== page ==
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This article was written By Wilson Kwong on 13 Sep 2019, and is filed under Reviews.

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About Wilson Kwong

Wilson Kwong is a cinema lover and film festival enthusiast based out of Toronto, Canada. He normally works in healthcare, but escapes from his day job by writing random thoughts about cinema on the internet. Within the realm of Asian cinema, his focus is on the Hong Kong film industry. He is currently touring Toronto’s film festival circuit and the rest of his work can be found on his website throwdown815.

Gundala (Indonesia, 2019) [TIFF 2019]

In Hollywood, attempts at replicating the success of the Marvel Cinematic Universe have come and gone over the past decade. Other studios have yearned for both the creative and financial success of the MCU, but, as the saying goes, lightning never strikes twice. Over in Indonesia, this saying may have a different meaning as BumiLangit Studios hopes to launch its own cinematic universe with Gundala, a comic book character who literally derives his superpowers from lightning. As directed by Joko Anwar, Gundala is a valiant effort that is clearly aiming to be a commercially successful – if not, artistically sound – cinematic product.

Based on Harya “Hasmi” Suraminata’s popular comic book series Gundala Putra Petir (first published in 1969), the film serves as an origin story for the titular character. We’re introduced to Sancaka, a young boy who finds himself orphaned after a series of unfortunate circumstances. Played as a grown up by Abimana Aryasatya, he has become a secluded security guard for a manufacturing plant who has learned to keep his head down and avoid trouble. But despite his best efforts, Sancaka ends up helping the city defend against the tyranny rained by the villainous Pengkor (Bront Palarae), who plans on poisoning the city’s rice supply. After being struck by lightning, Sancaka learns about his superhero abilities and is charged with defeating Pengkor and his minions. In the background, a larger mythical world involving superheroes also starts to unearth itself towards the end of the film.

While Gundala has a fair share of problems, at its core, it is certainly striving to be a fun cinematic experience with clear hints of popular commercialism. From the film’s opening credits, where the studio’s logo is presented in an almost parody-like manner to Marvel Studios, there’s no question that Anwar et al. are on a mission to recreate what the MCU has done. Already being deemed the BumiLangit Cinematic Universe, Gundala was recently released in Indonesia and has delivered strong numbers at the box office. There are reports that additional superhero stories are on the way, so on that front, the film is certainly a success.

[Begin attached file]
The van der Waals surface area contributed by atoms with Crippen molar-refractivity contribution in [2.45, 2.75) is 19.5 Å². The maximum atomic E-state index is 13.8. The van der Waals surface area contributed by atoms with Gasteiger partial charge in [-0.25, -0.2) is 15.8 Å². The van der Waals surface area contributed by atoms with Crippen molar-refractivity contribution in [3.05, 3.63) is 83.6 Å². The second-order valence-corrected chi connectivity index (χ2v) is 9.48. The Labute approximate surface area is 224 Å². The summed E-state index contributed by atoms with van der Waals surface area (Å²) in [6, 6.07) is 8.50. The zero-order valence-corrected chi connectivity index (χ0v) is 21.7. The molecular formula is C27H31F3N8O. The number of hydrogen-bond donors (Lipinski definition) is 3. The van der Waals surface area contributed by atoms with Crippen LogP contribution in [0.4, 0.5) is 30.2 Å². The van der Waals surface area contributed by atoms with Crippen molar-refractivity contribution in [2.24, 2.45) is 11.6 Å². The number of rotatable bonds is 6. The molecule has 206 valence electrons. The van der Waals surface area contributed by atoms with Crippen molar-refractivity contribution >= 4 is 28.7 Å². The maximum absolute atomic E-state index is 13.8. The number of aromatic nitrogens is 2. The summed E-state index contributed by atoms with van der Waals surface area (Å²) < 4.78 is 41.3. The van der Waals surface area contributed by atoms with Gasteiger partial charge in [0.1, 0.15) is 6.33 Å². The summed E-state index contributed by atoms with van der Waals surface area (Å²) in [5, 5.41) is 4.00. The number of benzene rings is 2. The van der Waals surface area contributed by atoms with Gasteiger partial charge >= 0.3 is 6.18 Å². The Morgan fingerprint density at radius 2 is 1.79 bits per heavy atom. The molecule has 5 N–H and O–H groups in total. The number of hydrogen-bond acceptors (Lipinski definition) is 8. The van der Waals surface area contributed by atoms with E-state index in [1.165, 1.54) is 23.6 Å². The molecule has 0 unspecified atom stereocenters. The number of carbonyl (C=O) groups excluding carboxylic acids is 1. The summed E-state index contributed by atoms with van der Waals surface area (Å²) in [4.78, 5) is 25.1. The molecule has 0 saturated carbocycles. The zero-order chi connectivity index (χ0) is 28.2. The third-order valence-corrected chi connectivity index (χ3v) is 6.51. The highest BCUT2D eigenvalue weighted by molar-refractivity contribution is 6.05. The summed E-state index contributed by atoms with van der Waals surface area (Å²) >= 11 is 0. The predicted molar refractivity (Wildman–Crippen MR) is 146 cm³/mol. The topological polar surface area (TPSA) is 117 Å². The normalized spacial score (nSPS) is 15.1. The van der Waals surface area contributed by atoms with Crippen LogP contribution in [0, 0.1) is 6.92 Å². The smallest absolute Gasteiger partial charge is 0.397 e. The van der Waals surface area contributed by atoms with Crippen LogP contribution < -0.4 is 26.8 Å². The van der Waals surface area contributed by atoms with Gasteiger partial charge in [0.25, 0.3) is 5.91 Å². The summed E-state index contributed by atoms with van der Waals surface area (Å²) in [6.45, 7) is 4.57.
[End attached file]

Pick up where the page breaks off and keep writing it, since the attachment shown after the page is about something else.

When it comes to actual quality of Gundala, this is where the film unfortunately falters. As a superhero film, the story arc here is simply not that compelling or interesting. Sancaka’s childhood tragedy of losing his parents never resurfaces in his journey of becoming a superhero, and there’s also a lack of clarity when it comes to what Gundala’s powers actually are. The film would have also been better served if the mythology of the comic books – which is presented towards the end of the film – played a more prominent role in the storyline. Roots are clearly planted for subsequent films, but this kind of titillation is almost frustrating given the relative lack of substance offered by the current film in question.

What’s especially disappointing is the film’s action, where Indonesian films have easily become the de-facto champions when it comes to action choreography. A superhero universe featuring some of cinema’s most talented fighters would be a spectacular idea, but given the lackluster kinetics of Gundala’s fight scenes, that seems like nothing more than a distant dream. The film even features Cecep Arif Rahman of The Raid 2 (2014) and John Wick: Chapter 3 – Parabellum (2019), who is easily one of the most visceral performers I’ve seen in a while, yet still manages to provoke little excitement when he shows up on screen.

Any expectations for Gundala to actually replicate the scope and magic of an MCU film would have been unfair, and its relatively weak debut as an anchoring film of a comic book cinematic universe can therefore be forgiven. What’s not forgivable is the film’s failure to choreograph enthralling fight scenes, given the talent pool and reputation of Indonesian cinema. Having said that, it does generate enough interest to make one curious about how the universe will eventually evolve. Let’s hope BumiLangit Studios steps up their game in their next outing to create a more worthy cinematic universe.

Gundala was shown on September 11 and 12 at the Toronto International Film Festival. It will be shown again on September 14.